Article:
When considering the state of the world and that life is unlikely to regain a semblance of normalcy possibly as far into the future as the second half of 2021, we may see a bifurcated approach among countries regarding the handling of this virus. Some countries will follow the path of Brazil, Sweden and Turkey which have let the virus spread naturally, accepting the fact that it is so widespread globally that the genie cannot be put back into the proverbial bottle. In the process these countries are limiting the impact on their economies, which is still quite significant nonetheless. The other group of countries are likely to undergo a prolonged period of repeated closings and re-openings.
At present, it appears Uzbekistan has chosen the second approach, though the government appears to be attempting to keep quarantine restrictions as non-invasive as possible in order to protect the incomes and livelihoods of its citizens. The most likely reason for the country choosing this approach is in an attempt to not overwhelm the fragile and ill-equipped healthcare system. So, until the government can ensure that healthcare infrastructure is no longer at risk of being overwhelmed, this period of closings and re-openings is expected to continue. We would therefore expect a third quarantine period to take place sometime in October or November.
The practicality of Uzbekistan’s Gold reserves
As many Asian Central Banks understand the value of gold and continue to increase their holdings, western Central Banks have largely done the opposite and sold large chunks of theirs in recent years. While gold is regarded by some economists and business people as an archaic relic, Uzbekistan is an important case study for why gold is so valuable for emerging economies.
The first half of 2020, like in many countries, was a challenge for Uzbekistan in relation to exports, which fell 7% year on year. Meanwhile, imports rose 3.6% due to the continued re-industrialization of the country and strong demand for animal protein, specifically beef. When excluding the country’s USD 2.12 bln in gold sales, the current account deficit stood at USD 6.52 bln. Now, accounting for the gold which was sold during the period, the current account deficit narrowed by 32.6% to USD 4.4 bln. Gold is an important commodity the government uses to decrease the current account deficit, and as global trade slows, with increasing competition for a shrinking global economic pie, Uzbekistan has a guaranteed way to make sure its current account deficit, expected to move into surplus in the mid-2020’s on the back of rising exports and a decrease in machinery imports, does not get out of hand; if it so wished it could sell enough gold today to move the country into a trade surplus. This puts Uzbekistan in a very unique position, providing strong support to the country’s finances in what will be a long road on the way back to normalcy in the global economy.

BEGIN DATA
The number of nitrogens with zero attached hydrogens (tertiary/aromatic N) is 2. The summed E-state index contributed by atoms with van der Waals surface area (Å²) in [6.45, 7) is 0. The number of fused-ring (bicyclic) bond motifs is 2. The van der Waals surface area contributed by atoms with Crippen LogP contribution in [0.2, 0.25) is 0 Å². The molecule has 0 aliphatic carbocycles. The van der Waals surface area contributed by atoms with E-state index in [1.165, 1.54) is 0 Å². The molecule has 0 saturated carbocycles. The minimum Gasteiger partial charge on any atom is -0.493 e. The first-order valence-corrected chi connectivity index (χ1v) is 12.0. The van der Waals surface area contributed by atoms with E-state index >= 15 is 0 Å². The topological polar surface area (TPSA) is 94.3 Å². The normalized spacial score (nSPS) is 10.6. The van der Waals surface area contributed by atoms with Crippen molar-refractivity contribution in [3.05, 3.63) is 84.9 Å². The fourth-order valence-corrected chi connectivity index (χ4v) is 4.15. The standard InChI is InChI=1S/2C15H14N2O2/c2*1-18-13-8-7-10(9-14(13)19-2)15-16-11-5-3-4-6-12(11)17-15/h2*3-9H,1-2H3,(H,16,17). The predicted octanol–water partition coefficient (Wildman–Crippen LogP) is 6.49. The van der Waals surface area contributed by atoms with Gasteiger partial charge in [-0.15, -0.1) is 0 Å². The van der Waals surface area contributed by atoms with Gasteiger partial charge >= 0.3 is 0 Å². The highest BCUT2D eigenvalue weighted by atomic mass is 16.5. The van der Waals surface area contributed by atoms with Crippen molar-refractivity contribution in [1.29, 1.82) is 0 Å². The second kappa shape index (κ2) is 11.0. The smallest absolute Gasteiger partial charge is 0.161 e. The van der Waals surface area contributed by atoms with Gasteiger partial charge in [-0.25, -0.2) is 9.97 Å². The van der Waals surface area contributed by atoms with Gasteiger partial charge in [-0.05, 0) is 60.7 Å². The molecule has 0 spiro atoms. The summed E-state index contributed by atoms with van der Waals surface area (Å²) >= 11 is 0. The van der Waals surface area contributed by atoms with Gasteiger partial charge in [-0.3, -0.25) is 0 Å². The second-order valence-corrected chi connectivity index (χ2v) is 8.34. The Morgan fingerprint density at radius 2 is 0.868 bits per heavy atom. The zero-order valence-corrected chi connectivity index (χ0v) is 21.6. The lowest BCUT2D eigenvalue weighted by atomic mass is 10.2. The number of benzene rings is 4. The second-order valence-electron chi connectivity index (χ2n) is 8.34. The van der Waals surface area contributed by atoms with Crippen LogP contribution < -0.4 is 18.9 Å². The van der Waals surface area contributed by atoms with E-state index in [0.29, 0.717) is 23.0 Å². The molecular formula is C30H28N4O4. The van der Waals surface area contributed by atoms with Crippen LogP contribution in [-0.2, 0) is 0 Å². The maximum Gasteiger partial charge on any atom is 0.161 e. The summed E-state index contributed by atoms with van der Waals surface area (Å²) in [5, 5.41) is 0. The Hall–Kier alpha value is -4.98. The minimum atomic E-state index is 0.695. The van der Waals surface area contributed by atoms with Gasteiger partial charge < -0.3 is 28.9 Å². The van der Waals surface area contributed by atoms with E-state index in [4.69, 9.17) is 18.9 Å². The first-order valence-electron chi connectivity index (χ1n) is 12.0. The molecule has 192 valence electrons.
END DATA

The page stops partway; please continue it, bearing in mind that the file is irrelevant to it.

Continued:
At the end of the first half 2020, Uzbekistan’s foreign exchange reserves stood at USD 32.32 bln, of which USD 19.60 bln was gold, equivalent to 11 mln ounces (the Central Bank of Uzbekistan continually replenishes its gold reserves through purchases of physical gold in local currency from state-owned mines). As of 31st July 2020, these 11 mln ounces of gold are valued at USD 21.73 bln or 41.77% of GDP.
Portfolio company performance
The fund’s portfolio companies showed broad performance during July, though the standouts were cement producers. Due to the first nationwide quarantine, initiated on 16th March 2020, Uzbekistan customs increased the time to clear goods at land borders where it took up to 28 days for imported cement to go through. The issue has been resolved as it now only takes 2 to 3 days to clear customs, but this bottleneck amid continued strong domestic demand led the price of PC-400 bulk cement (the most common type of cement produced in Uzbekistan) to rise from UZS 458,000 on 1st January 2020 to UZS 800,000 on 30th June, a 74.67% increase. Qizilqum Cement (QZSM), the fund’s largest holding at 33% of AUM, and the largest producer of PC-400 cement, saw its share price appreciate by 22.8% during the month. QZSM's strong performance for the month however was met with softness in some of the fund’s other holdings, merely due to low liquidity into month end, which impacted July performance by an estimated −3.6%.
QZSM had its best quarter since we first visited Uzbekistan in May 2018. Second quarter 2020 earnings per share were UZS 314.35, or a 103% increase year on year. QZSM ended the month trading at a P/E of 2.48, P/B of 0.54 and an EV/ton basis of USD 7.25 (this compares very favourably to the replacement cost of capacity of USD 110 to USD 120/ton).
The fund also benefitted from performance in a cooking oil company (whose raw material is cotton seeds) and one of the two Kyrgyz companies the fund holds—an airport operator. The cooking oil company ended the month +27% and announced a 2019 dividend which equates to a yield of 10.2%. The Kyrgyz airport operator also announced a strong 2019 dividend which translates to a yield of 14.1%.
At the end of July 2020, the fund was invested in 28 names and held 4.1% in cash. The markets with the largest asset allocation were Uzbekistan (93.6%) and Kyrgyzstan (2.3%). The sectors with the largest allocation of assets were materials (59.2%) and industrials (14.6%). The fund's estimated weighted harmonic average trailing 12 months P/E ratio (only companies with profit) was 3.36x, the estimated weighted harmonic average P/B ratio was 0.69x and the estimated weighted average portfolio dividend yield was 6.34%.